Focus on river gauges, data strengthens after Florence


CONWAY, SC (WBTW) – September 2018 brought Horry County some of its darkest moments, as Hurricane Florence swept up the South Carolina coastline.

While the storm brought strong wind and rain to Horry County, most of its catastrophic damage is linked to the days of freshwater flooding that followed the storm.

The City of Conway was arguably one of the areas hardest hit.

“I don’t think you can look at a storm like Florence and say we were prepared with the floodwaters that came with it,” Conway City Administrator Adam Emrick remembered.

Emrick was fresh in his role as city administrator, and the only thing he had to compare the storm to was Hurricane Matthew in 2016.

“We scrambled to get ready before and give our residents as much notice as we could, but we were using Matthew as the benchmark, because it was the record,” he said. “We’ve never seen more than Matthew in our lifetime and we (saw) four feet higher.”

To this day, Emrick believes no one could prepare for a storm like Florence. The Waccamaw River reached a historic 21 feet due to freshwater flooding, water forced dozens of families out of their homes, and critical roadways like Highways 9 and 22 flooded out. SCDOT and the Army Corps of Engineers also had to construct a barrier down Highway 501 Bypass at Lake Busbee to keep flooding from taking over that road, as well.

Traffic issues in the days following Hurricane Florence caused upwards of 7.5 hour traffic backups in the City of Conway, as evacuees tried to re-access the coast.

Now two years later, Emrick says infrastructure and the area around Highway 501 Bypass is a critical issue still unmet.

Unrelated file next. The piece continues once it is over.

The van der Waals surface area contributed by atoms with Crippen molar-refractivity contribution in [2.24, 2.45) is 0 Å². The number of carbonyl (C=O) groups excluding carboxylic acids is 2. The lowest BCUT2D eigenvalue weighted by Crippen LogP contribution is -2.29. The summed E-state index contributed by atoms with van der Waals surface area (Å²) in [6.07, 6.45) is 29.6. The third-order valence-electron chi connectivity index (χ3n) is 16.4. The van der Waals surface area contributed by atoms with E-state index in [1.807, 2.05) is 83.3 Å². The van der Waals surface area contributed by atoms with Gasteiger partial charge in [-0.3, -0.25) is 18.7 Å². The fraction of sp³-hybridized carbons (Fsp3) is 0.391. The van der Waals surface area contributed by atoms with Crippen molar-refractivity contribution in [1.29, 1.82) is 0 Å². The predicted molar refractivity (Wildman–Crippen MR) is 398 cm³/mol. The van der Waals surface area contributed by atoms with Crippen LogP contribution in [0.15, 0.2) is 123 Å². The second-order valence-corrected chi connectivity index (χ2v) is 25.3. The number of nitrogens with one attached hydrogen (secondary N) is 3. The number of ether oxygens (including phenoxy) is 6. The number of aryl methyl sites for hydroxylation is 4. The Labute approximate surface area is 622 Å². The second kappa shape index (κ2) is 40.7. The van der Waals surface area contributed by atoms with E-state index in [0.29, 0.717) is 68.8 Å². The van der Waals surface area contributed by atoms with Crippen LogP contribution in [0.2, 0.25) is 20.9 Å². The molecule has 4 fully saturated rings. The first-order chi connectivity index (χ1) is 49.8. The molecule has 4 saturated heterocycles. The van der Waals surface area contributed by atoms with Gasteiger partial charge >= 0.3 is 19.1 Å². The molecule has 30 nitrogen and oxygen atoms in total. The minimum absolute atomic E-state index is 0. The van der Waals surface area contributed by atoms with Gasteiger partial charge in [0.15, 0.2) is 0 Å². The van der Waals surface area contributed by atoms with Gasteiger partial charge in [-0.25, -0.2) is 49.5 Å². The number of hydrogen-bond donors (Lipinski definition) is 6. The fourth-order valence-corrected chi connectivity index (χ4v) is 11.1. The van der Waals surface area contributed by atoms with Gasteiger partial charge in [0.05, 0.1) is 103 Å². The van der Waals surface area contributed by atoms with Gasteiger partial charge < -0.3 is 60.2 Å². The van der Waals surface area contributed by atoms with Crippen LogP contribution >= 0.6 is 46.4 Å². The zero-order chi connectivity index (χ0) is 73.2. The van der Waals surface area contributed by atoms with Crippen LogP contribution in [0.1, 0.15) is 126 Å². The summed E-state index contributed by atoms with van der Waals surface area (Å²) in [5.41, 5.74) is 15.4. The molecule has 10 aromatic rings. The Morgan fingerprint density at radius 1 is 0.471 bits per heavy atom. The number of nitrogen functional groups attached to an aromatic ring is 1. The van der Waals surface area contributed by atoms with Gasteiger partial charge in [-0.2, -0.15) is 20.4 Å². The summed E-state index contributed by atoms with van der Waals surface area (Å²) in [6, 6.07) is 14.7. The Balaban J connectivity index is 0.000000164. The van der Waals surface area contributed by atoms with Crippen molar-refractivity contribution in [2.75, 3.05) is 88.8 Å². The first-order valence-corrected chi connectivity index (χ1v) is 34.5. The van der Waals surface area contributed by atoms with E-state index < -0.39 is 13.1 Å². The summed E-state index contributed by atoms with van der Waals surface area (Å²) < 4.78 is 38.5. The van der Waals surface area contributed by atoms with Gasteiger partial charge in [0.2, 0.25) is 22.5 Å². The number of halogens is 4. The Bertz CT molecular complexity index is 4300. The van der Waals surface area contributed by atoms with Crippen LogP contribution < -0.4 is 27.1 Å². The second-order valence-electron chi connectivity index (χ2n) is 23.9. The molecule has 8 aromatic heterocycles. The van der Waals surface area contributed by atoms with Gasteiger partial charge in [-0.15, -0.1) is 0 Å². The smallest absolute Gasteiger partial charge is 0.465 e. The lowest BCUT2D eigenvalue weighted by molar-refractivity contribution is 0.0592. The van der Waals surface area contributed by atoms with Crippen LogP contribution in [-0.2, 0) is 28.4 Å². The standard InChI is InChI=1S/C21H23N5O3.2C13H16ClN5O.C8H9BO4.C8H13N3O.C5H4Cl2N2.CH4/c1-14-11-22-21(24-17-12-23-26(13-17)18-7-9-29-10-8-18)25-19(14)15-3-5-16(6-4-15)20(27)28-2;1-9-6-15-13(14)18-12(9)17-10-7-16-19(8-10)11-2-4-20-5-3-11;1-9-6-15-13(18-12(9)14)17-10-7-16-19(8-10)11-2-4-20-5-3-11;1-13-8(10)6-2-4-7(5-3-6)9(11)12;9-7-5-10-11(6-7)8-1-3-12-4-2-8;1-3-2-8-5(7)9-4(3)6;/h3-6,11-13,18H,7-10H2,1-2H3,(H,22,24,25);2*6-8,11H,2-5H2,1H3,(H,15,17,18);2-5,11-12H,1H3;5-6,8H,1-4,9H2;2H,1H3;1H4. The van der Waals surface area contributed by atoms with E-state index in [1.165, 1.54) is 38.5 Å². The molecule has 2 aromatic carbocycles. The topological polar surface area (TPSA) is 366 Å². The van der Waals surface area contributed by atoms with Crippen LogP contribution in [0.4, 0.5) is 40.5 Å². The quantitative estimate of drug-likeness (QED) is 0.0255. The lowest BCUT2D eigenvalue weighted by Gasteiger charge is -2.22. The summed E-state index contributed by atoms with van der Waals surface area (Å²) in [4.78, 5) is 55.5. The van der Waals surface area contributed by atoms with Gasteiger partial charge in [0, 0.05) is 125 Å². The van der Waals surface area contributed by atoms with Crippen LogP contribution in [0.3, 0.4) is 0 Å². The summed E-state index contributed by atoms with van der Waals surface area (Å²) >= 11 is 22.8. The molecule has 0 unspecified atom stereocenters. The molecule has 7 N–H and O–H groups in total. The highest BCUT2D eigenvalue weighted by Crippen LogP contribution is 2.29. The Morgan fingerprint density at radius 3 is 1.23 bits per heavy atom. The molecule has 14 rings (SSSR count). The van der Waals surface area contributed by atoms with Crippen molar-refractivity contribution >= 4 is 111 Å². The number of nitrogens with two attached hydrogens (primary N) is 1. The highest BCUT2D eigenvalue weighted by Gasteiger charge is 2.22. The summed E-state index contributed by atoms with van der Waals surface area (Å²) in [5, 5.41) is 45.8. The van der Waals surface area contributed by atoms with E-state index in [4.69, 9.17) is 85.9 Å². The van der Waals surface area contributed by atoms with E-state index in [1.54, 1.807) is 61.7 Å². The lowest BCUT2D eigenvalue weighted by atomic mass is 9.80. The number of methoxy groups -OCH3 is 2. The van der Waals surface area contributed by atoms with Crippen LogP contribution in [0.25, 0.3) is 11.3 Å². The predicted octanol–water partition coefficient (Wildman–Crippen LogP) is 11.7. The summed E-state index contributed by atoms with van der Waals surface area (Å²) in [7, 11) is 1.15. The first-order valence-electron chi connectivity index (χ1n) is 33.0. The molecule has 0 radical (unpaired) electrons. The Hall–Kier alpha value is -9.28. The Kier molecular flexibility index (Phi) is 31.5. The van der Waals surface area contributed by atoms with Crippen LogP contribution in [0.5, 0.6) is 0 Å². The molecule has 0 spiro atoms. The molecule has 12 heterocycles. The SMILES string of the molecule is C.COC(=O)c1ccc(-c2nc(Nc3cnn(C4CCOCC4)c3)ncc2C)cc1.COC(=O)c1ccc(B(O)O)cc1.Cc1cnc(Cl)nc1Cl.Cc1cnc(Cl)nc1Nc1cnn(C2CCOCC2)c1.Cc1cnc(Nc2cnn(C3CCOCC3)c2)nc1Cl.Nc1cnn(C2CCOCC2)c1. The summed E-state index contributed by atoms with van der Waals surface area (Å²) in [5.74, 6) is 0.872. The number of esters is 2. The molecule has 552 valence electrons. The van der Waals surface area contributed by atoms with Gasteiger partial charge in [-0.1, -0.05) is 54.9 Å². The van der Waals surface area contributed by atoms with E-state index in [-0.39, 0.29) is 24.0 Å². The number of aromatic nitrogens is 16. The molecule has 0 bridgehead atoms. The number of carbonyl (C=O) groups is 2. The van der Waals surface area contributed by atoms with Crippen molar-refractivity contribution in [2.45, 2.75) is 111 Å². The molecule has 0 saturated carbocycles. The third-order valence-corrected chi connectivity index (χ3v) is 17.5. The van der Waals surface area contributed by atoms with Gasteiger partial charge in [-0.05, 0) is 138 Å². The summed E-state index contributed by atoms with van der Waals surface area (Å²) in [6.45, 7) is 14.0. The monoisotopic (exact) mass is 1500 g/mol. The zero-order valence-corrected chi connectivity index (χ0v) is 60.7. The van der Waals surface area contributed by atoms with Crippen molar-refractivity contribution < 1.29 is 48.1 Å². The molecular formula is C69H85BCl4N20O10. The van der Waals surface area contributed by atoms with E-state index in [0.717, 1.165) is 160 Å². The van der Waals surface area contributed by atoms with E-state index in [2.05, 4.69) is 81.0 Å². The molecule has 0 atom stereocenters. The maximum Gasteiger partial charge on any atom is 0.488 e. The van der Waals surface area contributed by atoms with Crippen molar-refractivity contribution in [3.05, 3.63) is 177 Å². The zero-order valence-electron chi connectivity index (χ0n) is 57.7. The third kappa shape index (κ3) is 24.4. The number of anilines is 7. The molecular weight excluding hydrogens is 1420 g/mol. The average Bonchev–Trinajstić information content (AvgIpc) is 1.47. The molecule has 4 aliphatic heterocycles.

“It was a priority, and it is still a priority for us, but we are not necessarily seeing it prioritized at the state level and we think it needs to be,” he explained. “This is clearly the problem. It is a damn now. It holds back water when it floods. We know. We measured it at the peak.”

We took Emrick’s concern to SCDOT and asked what — if anything — was being done to help improve the area around Highway 501 Bypass, specifically.

SCDOT told us it applied for a very competitive FEMA hazard mitigation grant after the storm. Officials say it would’ve paid for engineering work to help improve the approaches on 501. However, it found out late last year, it was not awarded the grant.

Since the state says an immediate fox isn’t in the works on Highway 501 Bypass, it’s turning its attention to the source of flooding. SCDOT and SCDNR both say improvements in measurements and data from river gauges could help governments better map high-risk flooding areas and anticipate water problems on critical roadways.

We talked to SCDNR Chief of Hydrology Scott Harder about it.

“It’s real time data they can see if conditions are worsening or changing, and tie those gauge heights to the severity of the flood or potential flood,” he explained.